Optimal Service Elasticity in Large-Scale Distributed Systems

Debankur Mukherjee, Souvik Dhara, Sem Borst, Johan S. H. van Leeuwaarden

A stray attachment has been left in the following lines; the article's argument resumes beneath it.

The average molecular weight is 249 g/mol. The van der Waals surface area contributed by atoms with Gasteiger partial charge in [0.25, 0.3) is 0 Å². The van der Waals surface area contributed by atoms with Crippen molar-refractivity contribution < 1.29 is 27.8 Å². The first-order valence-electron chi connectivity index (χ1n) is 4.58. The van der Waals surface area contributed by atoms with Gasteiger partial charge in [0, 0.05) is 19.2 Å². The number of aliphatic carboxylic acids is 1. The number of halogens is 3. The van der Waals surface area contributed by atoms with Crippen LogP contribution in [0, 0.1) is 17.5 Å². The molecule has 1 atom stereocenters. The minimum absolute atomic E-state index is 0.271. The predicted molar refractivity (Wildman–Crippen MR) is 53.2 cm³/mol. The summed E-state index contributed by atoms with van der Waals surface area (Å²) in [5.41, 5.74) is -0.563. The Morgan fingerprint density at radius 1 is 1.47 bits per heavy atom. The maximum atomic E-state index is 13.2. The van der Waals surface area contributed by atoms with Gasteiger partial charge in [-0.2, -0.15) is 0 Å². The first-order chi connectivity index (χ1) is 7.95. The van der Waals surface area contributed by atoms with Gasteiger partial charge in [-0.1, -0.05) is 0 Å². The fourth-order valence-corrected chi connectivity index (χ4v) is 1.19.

A fundamental challenge in large-scale cloud networks and data centers is to achieve highly efficient server utilization and limit energy consumption, while providing excellent user-perceived performance in the presence of uncertain and time-varying demand patterns. Auto-scaling provides a popular paradigm for automatically adjusting service capacity in response to demand while meeting performance targets, and queue-driven auto-scaling techniques have been widely investigated in the literature. In typical data center architectures and cloud environments however, no centralized queue is maintained, and load balancing algorithms immediately distribute incoming tasks among parallel queues. In these distributed settings with vast numbers of servers, centralized queue-driven auto-scaling techniques involve a substantial communication overhead and major implementation burden, or may not even be viable at all. Motivated by the above issues, we propose a joint auto-scaling and load balancing scheme which does not require any global queue length information or explicit knowledge of system parameters, and yet provides provably near-optimal service elasticity. We establish the fluid-level dynamics for the proposed scheme in a regime where the total traffic volume and nominal service capacity grow large in proportion. The fluid-limit results show that the proposed scheme achieves asymptotic optimality in terms of user-perceived delay performance as well as energy consumption. Specifically, we prove that both the waiting time of tasks and the relative energy portion consumed by idle servers vanish in the limit. At the same time, the proposed scheme operates in a distributed fashion and involves only constant communication overhead per task, thus ensuring scalability in massive data center operations.

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